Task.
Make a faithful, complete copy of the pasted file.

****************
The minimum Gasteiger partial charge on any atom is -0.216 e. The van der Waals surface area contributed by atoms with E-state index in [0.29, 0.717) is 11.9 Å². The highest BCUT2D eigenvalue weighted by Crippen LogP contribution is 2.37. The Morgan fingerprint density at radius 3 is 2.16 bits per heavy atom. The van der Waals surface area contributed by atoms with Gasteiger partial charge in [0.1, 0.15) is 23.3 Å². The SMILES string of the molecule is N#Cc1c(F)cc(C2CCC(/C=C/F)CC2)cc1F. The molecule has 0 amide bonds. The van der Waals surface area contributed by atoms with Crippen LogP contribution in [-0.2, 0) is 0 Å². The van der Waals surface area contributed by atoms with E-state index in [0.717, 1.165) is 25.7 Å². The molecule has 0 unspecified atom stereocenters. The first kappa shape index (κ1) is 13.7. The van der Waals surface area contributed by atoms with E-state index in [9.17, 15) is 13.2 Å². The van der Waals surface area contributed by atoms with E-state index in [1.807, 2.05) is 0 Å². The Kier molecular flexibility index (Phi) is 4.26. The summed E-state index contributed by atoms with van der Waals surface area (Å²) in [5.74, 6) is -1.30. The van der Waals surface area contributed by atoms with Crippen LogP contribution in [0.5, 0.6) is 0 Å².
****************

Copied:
The minimum Gasteiger partial charge on any atom is -0.216 e. The van der Waals surface area contributed by atoms with E-state index in [0.29, 0.717) is 11.9 Å². The highest BCUT2D eigenvalue weighted by Crippen LogP contribution is 2.37. The Morgan fingerprint density at radius 3 is 2.16 bits per heavy atom. The van der Waals surface area contributed by atoms with Gasteiger partial charge in [0.1, 0.15) is 23.3 Å². The SMILES string of the molecule is N#Cc1c(F)cc(C2CCC(/C=C/F)CC2)cc1F. The molecule has 0 amide bonds. The van der Waals surface area contributed by atoms with Crippen LogP contribution in [-0.2, 0) is 0 Å². The van der Waals surface area contributed by atoms with E-state index in [0.717, 1.165) is 25.7 Å². The molecule has 0 unspecified atom stereocenters. The first kappa shape index (κ1) is 13.7. The van der Waals surface area contributed by atoms with E-state index in [9.17, 15) is 13.2 Å². The van der Waals surface area contributed by atoms with E-state index in [1.807, 2.05) is 0 Å². The Kier molecular flexibility index (Phi) is 4.26. The summed E-state index contributed by atoms with van der Waals surface area (Å²) in [5.74, 6) is -1.30. The van der Waals surface area contributed by atoms with Crippen LogP contribution in [0.5, 0.6) is 0 Å².